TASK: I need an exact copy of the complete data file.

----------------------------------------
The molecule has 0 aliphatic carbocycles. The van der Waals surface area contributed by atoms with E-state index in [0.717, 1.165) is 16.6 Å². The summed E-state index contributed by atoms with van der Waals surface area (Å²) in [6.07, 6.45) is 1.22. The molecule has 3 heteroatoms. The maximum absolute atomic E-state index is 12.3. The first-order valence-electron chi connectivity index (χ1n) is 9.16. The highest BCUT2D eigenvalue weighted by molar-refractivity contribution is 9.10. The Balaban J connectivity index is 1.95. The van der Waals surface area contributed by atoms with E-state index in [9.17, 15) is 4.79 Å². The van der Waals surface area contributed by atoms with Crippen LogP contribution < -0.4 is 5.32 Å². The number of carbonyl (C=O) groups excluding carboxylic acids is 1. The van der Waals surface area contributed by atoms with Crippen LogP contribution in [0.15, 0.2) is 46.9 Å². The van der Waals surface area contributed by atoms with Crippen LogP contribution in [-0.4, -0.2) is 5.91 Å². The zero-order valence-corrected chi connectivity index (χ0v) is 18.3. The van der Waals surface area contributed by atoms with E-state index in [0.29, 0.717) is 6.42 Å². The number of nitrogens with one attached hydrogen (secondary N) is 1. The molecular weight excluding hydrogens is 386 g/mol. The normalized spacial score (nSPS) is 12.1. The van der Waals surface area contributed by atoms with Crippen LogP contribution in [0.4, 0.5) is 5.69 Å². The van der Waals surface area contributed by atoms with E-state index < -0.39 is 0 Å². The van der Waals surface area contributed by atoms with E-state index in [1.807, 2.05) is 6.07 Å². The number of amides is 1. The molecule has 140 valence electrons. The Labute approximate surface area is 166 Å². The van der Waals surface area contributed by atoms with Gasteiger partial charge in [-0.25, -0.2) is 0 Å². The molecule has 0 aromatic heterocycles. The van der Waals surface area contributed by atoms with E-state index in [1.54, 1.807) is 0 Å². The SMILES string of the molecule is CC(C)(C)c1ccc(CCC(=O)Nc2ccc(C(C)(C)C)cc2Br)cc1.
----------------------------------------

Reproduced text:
The molecule has 0 aliphatic carbocycles. The van der Waals surface area contributed by atoms with E-state index in [0.717, 1.165) is 16.6 Å². The summed E-state index contributed by atoms with van der Waals surface area (Å²) in [6.07, 6.45) is 1.22. The molecule has 3 heteroatoms. The maximum absolute atomic E-state index is 12.3. The first-order valence-electron chi connectivity index (χ1n) is 9.16. The highest BCUT2D eigenvalue weighted by molar-refractivity contribution is 9.10. The Balaban J connectivity index is 1.95. The van der Waals surface area contributed by atoms with E-state index in [9.17, 15) is 4.79 Å². The van der Waals surface area contributed by atoms with Crippen LogP contribution < -0.4 is 5.32 Å². The number of carbonyl (C=O) groups excluding carboxylic acids is 1. The van der Waals surface area contributed by atoms with Crippen LogP contribution in [0.15, 0.2) is 46.9 Å². The van der Waals surface area contributed by atoms with Crippen LogP contribution in [-0.4, -0.2) is 5.91 Å². The zero-order valence-corrected chi connectivity index (χ0v) is 18.3. The van der Waals surface area contributed by atoms with E-state index in [0.29, 0.717) is 6.42 Å². The number of nitrogens with one attached hydrogen (secondary N) is 1. The molecular weight excluding hydrogens is 386 g/mol. The normalized spacial score (nSPS) is 12.1. The van der Waals surface area contributed by atoms with Crippen LogP contribution in [0.4, 0.5) is 5.69 Å². The van der Waals surface area contributed by atoms with E-state index < -0.39 is 0 Å². The van der Waals surface area contributed by atoms with E-state index in [1.807, 2.05) is 6.07 Å². The number of amides is 1. The molecule has 140 valence electrons. The Labute approximate surface area is 166 Å². The van der Waals surface area contributed by atoms with Gasteiger partial charge in [-0.25, -0.2) is 0 Å². The molecule has 0 aromatic heterocycles. The van der Waals surface area contributed by atoms with E-state index in [1.54, 1.807) is 0 Å². The SMILES string of the molecule is CC(C)(C)c1ccc(CCC(=O)Nc2ccc(C(C)(C)C)cc2Br)cc1.